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The Dangers of Rust on Industrial Equipment

The Dangers of Rust on Industrial Equipment

Watching a factory in motion is an exciting experience. Seeing every machine, vat, crane, and forklift working together is almost like looking at a diagram of the human body where every individual bone, organ, and muscle plays a role in sustaining life. But when rust develops on even one machine in a factory, it becomes like a disease attaching itself to one part of the body. Every other part of the body is affected. The following explores some of the dangers of rust on industrial equipment.

Equipment Damage

Rust is not the same as dust or grime, which sits on the outside of a surface. It is the physical sign of corrosion, or when metal breaks down. If left unchecked, rust can cause serious damage to iron, galvanized metal, and steel. Rusted machine parts are weaker, are more likely to stick together, are more likely to break off, and are likely to have faulty wiring. The lifespan of these machines will also be greatly reduced.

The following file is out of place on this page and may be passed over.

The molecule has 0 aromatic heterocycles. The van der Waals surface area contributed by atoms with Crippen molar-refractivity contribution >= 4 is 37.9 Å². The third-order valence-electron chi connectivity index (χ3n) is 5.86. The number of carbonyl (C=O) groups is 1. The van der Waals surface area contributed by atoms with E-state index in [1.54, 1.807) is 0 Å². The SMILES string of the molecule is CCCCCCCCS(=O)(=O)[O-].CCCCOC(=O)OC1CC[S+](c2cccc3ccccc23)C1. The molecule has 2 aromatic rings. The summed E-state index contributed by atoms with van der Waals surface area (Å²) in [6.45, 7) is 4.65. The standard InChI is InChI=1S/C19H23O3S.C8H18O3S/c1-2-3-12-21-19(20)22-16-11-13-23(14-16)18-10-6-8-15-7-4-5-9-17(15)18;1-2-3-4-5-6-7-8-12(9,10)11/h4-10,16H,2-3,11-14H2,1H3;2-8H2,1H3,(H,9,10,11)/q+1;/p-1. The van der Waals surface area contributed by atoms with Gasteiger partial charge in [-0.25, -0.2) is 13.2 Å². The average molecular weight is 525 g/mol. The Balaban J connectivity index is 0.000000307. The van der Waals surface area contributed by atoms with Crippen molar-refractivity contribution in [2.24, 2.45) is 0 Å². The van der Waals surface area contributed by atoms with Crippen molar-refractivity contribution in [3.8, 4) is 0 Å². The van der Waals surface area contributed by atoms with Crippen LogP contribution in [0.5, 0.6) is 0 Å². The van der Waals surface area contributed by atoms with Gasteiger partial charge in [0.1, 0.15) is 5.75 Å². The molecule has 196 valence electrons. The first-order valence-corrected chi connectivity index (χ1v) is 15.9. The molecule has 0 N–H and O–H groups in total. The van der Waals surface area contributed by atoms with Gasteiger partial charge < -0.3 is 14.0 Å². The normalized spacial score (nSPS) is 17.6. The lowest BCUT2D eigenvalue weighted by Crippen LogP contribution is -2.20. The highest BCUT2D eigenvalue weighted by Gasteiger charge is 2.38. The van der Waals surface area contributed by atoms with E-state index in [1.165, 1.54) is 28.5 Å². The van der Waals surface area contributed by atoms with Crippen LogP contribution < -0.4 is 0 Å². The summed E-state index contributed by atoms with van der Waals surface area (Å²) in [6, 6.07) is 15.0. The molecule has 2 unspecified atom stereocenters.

Rust affects not only the metal it is attached to but also the material around it. Any liquid or other material that is housed in or runs through rusted metal machinery runs the risk of contamination as flakes of metal enter the liquid. Although environmentally harmless, this could have serious implications for the material itself, especially if it was meant to be consumed.


As mentioned earlier, rust impacts the structural integrity of the metal that it is attached to. This is serious enough when one considers the body of the machines, but even more serious when one considers the interior of the machines. For instance, when rust corrodes containers for fuel sources such as propane tanks, it can lead to gas leaks that can cause lung damage for people working nearby and explosions if coupled with sparks caused by rusty wiring.

How to Respond to Rust

Fortunately, rust is a relatively simple hazard to avoid. There are many methods for cleaning rust, even off industrial machines. Rust can be chipped off with tools and cleaned off with chemical compounds. It can also be effectively removed using a process called shot-blasting that can be used on large-scale industrial machinery. With time and regular machine maintenance, the dangers of rust on industrial equipment can be avoided completely.

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